With America’s election fever starting to cool today, retail’s financial set is getting down to business.
But business has just been OK.
Macy’s Inc. kicked off off what’s generally expected to be a blah third-quarter earnings season on a solid note today. The company outperformed expectations and posted a 4.3 percent rise in earnings. Profits rose to $145 million, or 36 cents a diluted share, from $139 million, or 32 cents, a year earlier.Wall Street expected the company’s earnings per share to fall to 29 cents.
Macy’s is generally seen as one of the winners in a retail landscape where the gulf between the leaders and the laggards is widening as consumers pick and choose their purchases carefully.
“There are a few things that are good for the consumer, confidence is improving, but it’s not off to the races,” said Marie Driscoll, a retail consultant. “We’re going to see modest opportunity for margin expansion on lower input costs [such as cotton], but top line, not so strong. It’s pretty promotional out there.”
Retail continues to be a market-share war.
“Gap has done well and Macy’s has done well, but meanwhile, J.C. Penney’s is just giving away share,” Driscoll noted. “In the aggregate, I don’t think [the overall landscape] is that great.”
As quarterly results roll out over the next two weeks, it will become clear who is gaining the most traction with shoppers.
Wall Street and retail stocks both gained ground Tuesday as Americans headed to the polls to vote on who will lead the country for the next four years.
Among the gainers were companies set to release results soon, including Gap Inc., up 1.6 percent to $35.94; Nordstrom Inc., 1 percent to $58.20; J.C. Penney Co. Inc., 0.8 percent to $23.53, and Macy’s, 0.5 percent to $41.38.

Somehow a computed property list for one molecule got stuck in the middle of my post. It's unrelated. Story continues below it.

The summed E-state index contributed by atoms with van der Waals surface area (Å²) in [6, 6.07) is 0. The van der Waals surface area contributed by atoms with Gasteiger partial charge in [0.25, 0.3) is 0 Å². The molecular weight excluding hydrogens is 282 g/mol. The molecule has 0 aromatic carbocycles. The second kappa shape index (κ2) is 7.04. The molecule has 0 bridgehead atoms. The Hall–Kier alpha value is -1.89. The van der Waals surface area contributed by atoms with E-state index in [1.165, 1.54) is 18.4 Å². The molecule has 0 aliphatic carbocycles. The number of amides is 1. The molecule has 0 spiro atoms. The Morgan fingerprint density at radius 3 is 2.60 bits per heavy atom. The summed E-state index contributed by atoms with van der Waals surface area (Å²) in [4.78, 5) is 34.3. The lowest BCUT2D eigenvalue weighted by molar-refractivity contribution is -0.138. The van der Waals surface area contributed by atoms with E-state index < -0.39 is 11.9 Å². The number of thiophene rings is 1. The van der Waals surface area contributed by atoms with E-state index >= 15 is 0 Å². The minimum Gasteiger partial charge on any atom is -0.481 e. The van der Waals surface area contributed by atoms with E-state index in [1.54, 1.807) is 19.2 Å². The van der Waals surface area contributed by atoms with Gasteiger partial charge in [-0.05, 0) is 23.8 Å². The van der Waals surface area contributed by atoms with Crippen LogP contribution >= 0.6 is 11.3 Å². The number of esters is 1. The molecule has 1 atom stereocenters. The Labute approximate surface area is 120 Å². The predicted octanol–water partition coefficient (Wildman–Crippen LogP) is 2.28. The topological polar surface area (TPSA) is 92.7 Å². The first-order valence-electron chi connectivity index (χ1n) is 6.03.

Gap has been on a tear lately, after a prolonged slump. Analysts project the firm’s third-quarter earnings per share jumped 60.5 percent to 61 cents. Nordstrom is also gaining ground, with earnings expected to rise 22 percent to 72 cents a share.
On the other end of the spectrum, Penney’s, which is revamping as a specialty department store, is expected to post quarterly losses of 5 cents a share, down from earnings of 11 cents a year earlier.
Results exclude special items such as restructuring charges and represent the current analyst consensus estimates reported by Yahoo Finance.
Matthew Boss, a broadlines retail analyst at J.P. Morgan, said there aren’t likely to be any big third-quarter surprises and that there was a quiet confidence building about the holiday season.
“Inventories as a whole are more or less in line and clean in the channel and that could be a positive for margins in the fourth quarter,” Boss said.
Arnold Aronson, managing director of retail strategies at Kurt Salmon, said retailers overall have held up pretty well considering the still-high rate of unemployment, volatile gasoline prices and political gridlock.
Aronson said there would be a chance for consumers to refocus after the election.